Three counties wrestled with voting miscues
Thursday, November 09, 2006
By Mike Anderson
Tribune-Herald staff writer
At least three Central Texas counties hit snags in the voting process Tuesday night, but apparently none of the problems were related to newly required voting machines rolled out last year.
Most area counties, including McLennan County, reported the election went off with little disruption. But Falls, Hill and Bosque counties reported glitches either with counting votes or long waits for residents wishing to cast ballots.
The problems apparently were not caused by electronic voting machines that went into use in every Texas county last year. The machines were the result of the Help America Vote Act of 2002, in which Congress mandated that every election site across the country offer machines designed to help elderly, disabled and blind residents vote.
A shortage of paper ballots apparently was the culprit behind long lines that kept voters waiting at one Falls County polling place.
Reported lines of more than 100 people greeted those trying to cast their votes at the Chilton Volunteer Fire Department.
According to Falls County Clerk Frances Braswell, more voters than expected showed up at the polling place. During the afternoon they had gone through the roughly 200 paper ballots. Braswell estimated the line at 30 people.
Because of the way the counting machine is designed, county officials could not make additional paper ballots to use, so voters had to wait to use the polling place’s one electronic voting machine, Braswell said.
Falls County resident Diane Rogers said she waited in line to vote for a couple of hours before going home at 7:30 p.m. Earlier, she took her disabled husband home without voting because he could no longer wait in line. When she gave up for the night, Rogers said she counted 30 people in front of her and more than 100 behind.
“I’m pretty angry,” Rogers said. “This area is where the Trans-Texas Corridor is going to go through, and we wanted to vote. I know of at least 12 people who left without voting.”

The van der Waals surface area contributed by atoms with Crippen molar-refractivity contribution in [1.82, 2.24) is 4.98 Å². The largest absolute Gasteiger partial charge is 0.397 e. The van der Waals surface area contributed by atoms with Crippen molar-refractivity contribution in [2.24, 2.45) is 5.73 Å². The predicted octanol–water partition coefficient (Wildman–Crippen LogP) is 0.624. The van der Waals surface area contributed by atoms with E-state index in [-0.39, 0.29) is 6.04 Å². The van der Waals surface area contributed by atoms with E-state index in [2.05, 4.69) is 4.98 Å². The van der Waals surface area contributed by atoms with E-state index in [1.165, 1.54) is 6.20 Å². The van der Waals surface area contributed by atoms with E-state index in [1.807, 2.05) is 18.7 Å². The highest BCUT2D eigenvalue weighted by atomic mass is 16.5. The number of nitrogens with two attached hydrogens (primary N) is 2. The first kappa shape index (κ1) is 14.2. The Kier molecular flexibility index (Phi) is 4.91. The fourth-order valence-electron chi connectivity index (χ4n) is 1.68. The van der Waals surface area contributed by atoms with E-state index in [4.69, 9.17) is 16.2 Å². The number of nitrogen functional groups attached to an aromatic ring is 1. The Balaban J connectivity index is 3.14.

Julie deGraffenried, a Baylor University history professor and Falls County resident, said she waited three hours to vote at the polling place.
“I was proud that most people walked in and saw all the people waiting, but then they stayed to vote anyway,” deGraffenried said. “Of course, some people simply were not able to stay, but I thought it was tremendous those who could stay did.”
Braswell said she did not know when voting ended at the polling site, but the ballot box arrived at election headquarters in Marlin at 11:30 p.m.
Falls County Judge Tom Sehon said the county will make sure the problem is not repeated next election. Sehon said the county will buy at least one more electronic voting machine and will make sure plenty of paper ballots are available for the next election.
“We apologize to the voters waiting to exercise their constitutional right to vote, for all the frustration and disappointment they underwent,” Sehon said.
Votes counted twice
In Bosque County, early votes apparently were counted twice in all races. Bosque County Clerk Betty Spitzer Outlaw said human error resulted in about 1,300 duplicate votes being recorded in numbers that were sent to the Texas Secretary of State’s Office.
“It wasn’t the (counting) machine,” Outlaw said Wednesday. “We had to start over a couple of times, and the person didn’t clear out the machine before restarting. We didn’t figure it out until this morning.”
Outlaw said the votes were counted twice across the board, so even though the totals increased for each candidate, their percentage of the votes was not affected. Outlaw said late Wednesday that the Secretary of State’s Office had given the county approval to fix the discrepancy when the county officially canvasses the votes in coming weeks. Officials with the state office could not confirm they approved the recount.
The overcount included a tight race for district clerk in which Democratic incumbent Sandra Woosley apparently topped Republican challenger Juanita Miller by only a 1.7 percent margin.
Although Miller could not be reached for comment Wednesday, Bosque County Republican Party Chairman Helen Dozier said she does not believe a recount would change the election’s outcome.
Hill County also had problems involving the person operating the vote-counting machine, said Patsy Damschen, county elections administrator. Damschen said the operator could not get votes from paper ballots to combine with votes submitted electronically, so vote totals were delayed late into the night.
“It was made worse because the (counting machine’s) operator actually worked for the company that sold us the machine,” Damschen said.
“We are going to take it up with the company,” she added.
Damschen said the county also had problems with the machine during its first use in a 2005 election. In that case, election officials ultimately totaled votes by hand, she said.